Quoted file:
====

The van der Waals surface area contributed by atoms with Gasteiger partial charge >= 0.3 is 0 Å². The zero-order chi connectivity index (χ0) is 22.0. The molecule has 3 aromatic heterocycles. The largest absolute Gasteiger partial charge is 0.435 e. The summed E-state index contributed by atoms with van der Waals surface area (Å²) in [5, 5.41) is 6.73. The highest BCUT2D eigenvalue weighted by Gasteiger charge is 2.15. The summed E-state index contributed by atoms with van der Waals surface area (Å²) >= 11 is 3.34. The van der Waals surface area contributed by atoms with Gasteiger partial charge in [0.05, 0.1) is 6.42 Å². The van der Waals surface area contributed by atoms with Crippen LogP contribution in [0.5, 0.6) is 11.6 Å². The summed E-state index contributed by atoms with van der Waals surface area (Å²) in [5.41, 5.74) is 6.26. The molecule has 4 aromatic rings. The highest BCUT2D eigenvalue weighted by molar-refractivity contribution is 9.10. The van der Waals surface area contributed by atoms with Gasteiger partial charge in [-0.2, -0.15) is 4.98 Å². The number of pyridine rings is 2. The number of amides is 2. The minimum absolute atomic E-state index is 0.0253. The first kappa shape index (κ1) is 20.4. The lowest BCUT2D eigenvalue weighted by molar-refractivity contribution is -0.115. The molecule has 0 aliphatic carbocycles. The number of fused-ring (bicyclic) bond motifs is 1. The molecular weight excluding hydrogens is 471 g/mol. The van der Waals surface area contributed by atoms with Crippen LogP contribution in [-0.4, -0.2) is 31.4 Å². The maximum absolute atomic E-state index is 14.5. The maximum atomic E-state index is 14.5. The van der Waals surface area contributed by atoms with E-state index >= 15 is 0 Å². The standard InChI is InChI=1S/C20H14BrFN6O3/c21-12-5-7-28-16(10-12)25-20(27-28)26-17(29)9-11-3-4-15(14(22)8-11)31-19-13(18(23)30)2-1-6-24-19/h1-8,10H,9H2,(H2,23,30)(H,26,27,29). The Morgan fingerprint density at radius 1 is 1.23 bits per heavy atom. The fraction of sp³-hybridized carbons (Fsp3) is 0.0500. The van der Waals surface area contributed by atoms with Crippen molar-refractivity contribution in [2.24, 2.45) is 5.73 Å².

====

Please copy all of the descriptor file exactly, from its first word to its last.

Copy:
The van der Waals surface area contributed by atoms with Gasteiger partial charge >= 0.3 is 0 Å². The zero-order chi connectivity index (χ0) is 22.0. The molecule has 3 aromatic heterocycles. The largest absolute Gasteiger partial charge is 0.435 e. The summed E-state index contributed by atoms with van der Waals surface area (Å²) in [5, 5.41) is 6.73. The highest BCUT2D eigenvalue weighted by Gasteiger charge is 2.15. The summed E-state index contributed by atoms with van der Waals surface area (Å²) >= 11 is 3.34. The van der Waals surface area contributed by atoms with Gasteiger partial charge in [0.05, 0.1) is 6.42 Å². The van der Waals surface area contributed by atoms with Crippen LogP contribution in [0.5, 0.6) is 11.6 Å². The summed E-state index contributed by atoms with van der Waals surface area (Å²) in [5.41, 5.74) is 6.26. The molecule has 4 aromatic rings. The highest BCUT2D eigenvalue weighted by molar-refractivity contribution is 9.10. The van der Waals surface area contributed by atoms with Gasteiger partial charge in [-0.2, -0.15) is 4.98 Å². The number of pyridine rings is 2. The number of amides is 2. The minimum absolute atomic E-state index is 0.0253. The first kappa shape index (κ1) is 20.4. The lowest BCUT2D eigenvalue weighted by molar-refractivity contribution is -0.115. The molecule has 0 aliphatic carbocycles. The number of fused-ring (bicyclic) bond motifs is 1. The molecular weight excluding hydrogens is 471 g/mol. The van der Waals surface area contributed by atoms with Crippen LogP contribution in [-0.4, -0.2) is 31.4 Å². The maximum absolute atomic E-state index is 14.5. The maximum atomic E-state index is 14.5. The van der Waals surface area contributed by atoms with E-state index >= 15 is 0 Å². The standard InChI is InChI=1S/C20H14BrFN6O3/c21-12-5-7-28-16(10-12)25-20(27-28)26-17(29)9-11-3-4-15(14(22)8-11)31-19-13(18(23)30)2-1-6-24-19/h1-8,10H,9H2,(H2,23,30)(H,26,27,29). The Morgan fingerprint density at radius 1 is 1.23 bits per heavy atom. The fraction of sp³-hybridized carbons (Fsp3) is 0.0500. The van der Waals surface area contributed by atoms with Crippen molar-refractivity contribution in [2.24, 2.45) is 5.73 Å².